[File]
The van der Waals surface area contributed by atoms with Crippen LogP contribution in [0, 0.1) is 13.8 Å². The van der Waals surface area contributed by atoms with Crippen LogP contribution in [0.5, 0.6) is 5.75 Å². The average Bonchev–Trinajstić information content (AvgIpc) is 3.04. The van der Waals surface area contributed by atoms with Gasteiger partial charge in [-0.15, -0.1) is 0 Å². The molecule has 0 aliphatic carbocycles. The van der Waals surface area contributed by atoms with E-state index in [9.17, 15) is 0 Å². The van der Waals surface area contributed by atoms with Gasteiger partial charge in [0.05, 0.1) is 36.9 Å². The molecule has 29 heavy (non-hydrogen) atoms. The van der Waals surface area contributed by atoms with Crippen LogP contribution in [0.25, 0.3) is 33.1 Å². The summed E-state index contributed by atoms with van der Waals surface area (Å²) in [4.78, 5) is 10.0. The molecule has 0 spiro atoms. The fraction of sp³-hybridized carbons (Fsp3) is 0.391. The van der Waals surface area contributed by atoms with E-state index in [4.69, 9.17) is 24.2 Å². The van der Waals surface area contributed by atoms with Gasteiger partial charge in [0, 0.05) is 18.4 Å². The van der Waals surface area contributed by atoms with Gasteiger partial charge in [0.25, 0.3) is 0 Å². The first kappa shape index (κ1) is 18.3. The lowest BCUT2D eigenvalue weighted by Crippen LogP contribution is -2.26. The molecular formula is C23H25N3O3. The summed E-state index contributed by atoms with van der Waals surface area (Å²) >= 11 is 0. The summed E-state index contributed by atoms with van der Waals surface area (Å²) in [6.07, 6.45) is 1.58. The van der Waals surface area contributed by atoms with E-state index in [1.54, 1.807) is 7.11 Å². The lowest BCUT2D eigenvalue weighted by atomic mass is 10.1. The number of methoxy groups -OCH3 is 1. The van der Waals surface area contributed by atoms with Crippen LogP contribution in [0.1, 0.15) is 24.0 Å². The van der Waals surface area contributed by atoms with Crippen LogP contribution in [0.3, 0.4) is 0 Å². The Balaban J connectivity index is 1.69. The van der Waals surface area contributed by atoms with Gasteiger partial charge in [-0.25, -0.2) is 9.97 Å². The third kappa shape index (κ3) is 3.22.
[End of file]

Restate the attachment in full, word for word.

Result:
The van der Waals surface area contributed by atoms with Crippen LogP contribution in [0, 0.1) is 13.8 Å². The van der Waals surface area contributed by atoms with Crippen LogP contribution in [0.5, 0.6) is 5.75 Å². The average Bonchev–Trinajstić information content (AvgIpc) is 3.04. The van der Waals surface area contributed by atoms with Gasteiger partial charge in [-0.15, -0.1) is 0 Å². The molecule has 0 aliphatic carbocycles. The van der Waals surface area contributed by atoms with E-state index in [9.17, 15) is 0 Å². The van der Waals surface area contributed by atoms with Gasteiger partial charge in [0.05, 0.1) is 36.9 Å². The molecule has 29 heavy (non-hydrogen) atoms. The van der Waals surface area contributed by atoms with Crippen LogP contribution in [0.25, 0.3) is 33.1 Å². The summed E-state index contributed by atoms with van der Waals surface area (Å²) in [4.78, 5) is 10.0. The molecule has 0 spiro atoms. The fraction of sp³-hybridized carbons (Fsp3) is 0.391. The van der Waals surface area contributed by atoms with E-state index in [4.69, 9.17) is 24.2 Å². The van der Waals surface area contributed by atoms with Gasteiger partial charge in [0, 0.05) is 18.4 Å². The van der Waals surface area contributed by atoms with Gasteiger partial charge in [0.25, 0.3) is 0 Å². The first kappa shape index (κ1) is 18.3. The lowest BCUT2D eigenvalue weighted by Crippen LogP contribution is -2.26. The molecular formula is C23H25N3O3. The summed E-state index contributed by atoms with van der Waals surface area (Å²) >= 11 is 0. The summed E-state index contributed by atoms with van der Waals surface area (Å²) in [6.07, 6.45) is 1.58. The van der Waals surface area contributed by atoms with E-state index in [1.54, 1.807) is 7.11 Å². The lowest BCUT2D eigenvalue weighted by atomic mass is 10.1. The number of methoxy groups -OCH3 is 1. The van der Waals surface area contributed by atoms with Crippen LogP contribution in [0.1, 0.15) is 24.0 Å². The van der Waals surface area contributed by atoms with Crippen LogP contribution in [0.3, 0.4) is 0 Å². The Balaban J connectivity index is 1.69. The van der Waals surface area contributed by atoms with Gasteiger partial charge in [-0.25, -0.2) is 9.97 Å². The third kappa shape index (κ3) is 3.22.